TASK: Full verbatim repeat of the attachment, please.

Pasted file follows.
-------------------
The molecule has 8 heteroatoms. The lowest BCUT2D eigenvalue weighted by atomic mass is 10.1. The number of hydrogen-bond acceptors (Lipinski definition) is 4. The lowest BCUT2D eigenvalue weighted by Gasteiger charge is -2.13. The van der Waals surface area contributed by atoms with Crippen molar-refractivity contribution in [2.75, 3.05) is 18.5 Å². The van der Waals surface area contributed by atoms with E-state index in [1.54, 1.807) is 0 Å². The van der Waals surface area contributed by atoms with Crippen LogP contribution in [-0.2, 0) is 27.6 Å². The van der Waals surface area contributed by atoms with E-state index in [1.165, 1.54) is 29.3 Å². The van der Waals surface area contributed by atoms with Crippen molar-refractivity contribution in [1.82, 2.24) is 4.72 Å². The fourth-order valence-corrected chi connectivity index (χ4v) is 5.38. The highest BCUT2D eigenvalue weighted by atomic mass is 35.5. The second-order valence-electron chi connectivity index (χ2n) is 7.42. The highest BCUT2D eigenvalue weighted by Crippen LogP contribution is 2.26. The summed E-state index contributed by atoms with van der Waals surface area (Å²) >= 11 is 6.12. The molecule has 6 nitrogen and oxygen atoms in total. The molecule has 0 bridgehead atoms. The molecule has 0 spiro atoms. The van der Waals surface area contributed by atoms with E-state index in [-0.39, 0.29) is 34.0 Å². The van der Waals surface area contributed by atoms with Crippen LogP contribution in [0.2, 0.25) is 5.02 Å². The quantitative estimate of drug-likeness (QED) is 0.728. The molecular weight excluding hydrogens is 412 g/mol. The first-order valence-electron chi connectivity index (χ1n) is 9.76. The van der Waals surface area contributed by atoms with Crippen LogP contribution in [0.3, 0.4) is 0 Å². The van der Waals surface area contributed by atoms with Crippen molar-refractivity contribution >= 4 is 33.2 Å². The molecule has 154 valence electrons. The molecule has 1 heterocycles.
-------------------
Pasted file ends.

The molecule has 8 heteroatoms. The lowest BCUT2D eigenvalue weighted by atomic mass is 10.1. The number of hydrogen-bond acceptors (Lipinski definition) is 4. The lowest BCUT2D eigenvalue weighted by Gasteiger charge is -2.13. The van der Waals surface area contributed by atoms with Crippen molar-refractivity contribution in [2.75, 3.05) is 18.5 Å². The van der Waals surface area contributed by atoms with E-state index in [1.54, 1.807) is 0 Å². The van der Waals surface area contributed by atoms with Crippen LogP contribution in [-0.2, 0) is 27.6 Å². The van der Waals surface area contributed by atoms with E-state index in [1.165, 1.54) is 29.3 Å². The van der Waals surface area contributed by atoms with Crippen molar-refractivity contribution in [1.82, 2.24) is 4.72 Å². The fourth-order valence-corrected chi connectivity index (χ4v) is 5.38. The highest BCUT2D eigenvalue weighted by atomic mass is 35.5. The second-order valence-electron chi connectivity index (χ2n) is 7.42. The highest BCUT2D eigenvalue weighted by Crippen LogP contribution is 2.26. The summed E-state index contributed by atoms with van der Waals surface area (Å²) >= 11 is 6.12. The molecule has 6 nitrogen and oxygen atoms in total. The molecule has 0 bridgehead atoms. The molecule has 0 spiro atoms. The van der Waals surface area contributed by atoms with E-state index in [-0.39, 0.29) is 34.0 Å². The van der Waals surface area contributed by atoms with Crippen LogP contribution in [0.2, 0.25) is 5.02 Å². The quantitative estimate of drug-likeness (QED) is 0.728. The molecular weight excluding hydrogens is 412 g/mol. The first-order valence-electron chi connectivity index (χ1n) is 9.76. The van der Waals surface area contributed by atoms with Crippen LogP contribution in [0.3, 0.4) is 0 Å². The van der Waals surface area contributed by atoms with Crippen molar-refractivity contribution >= 4 is 33.2 Å². The molecule has 154 valence electrons. The molecule has 1 heterocycles.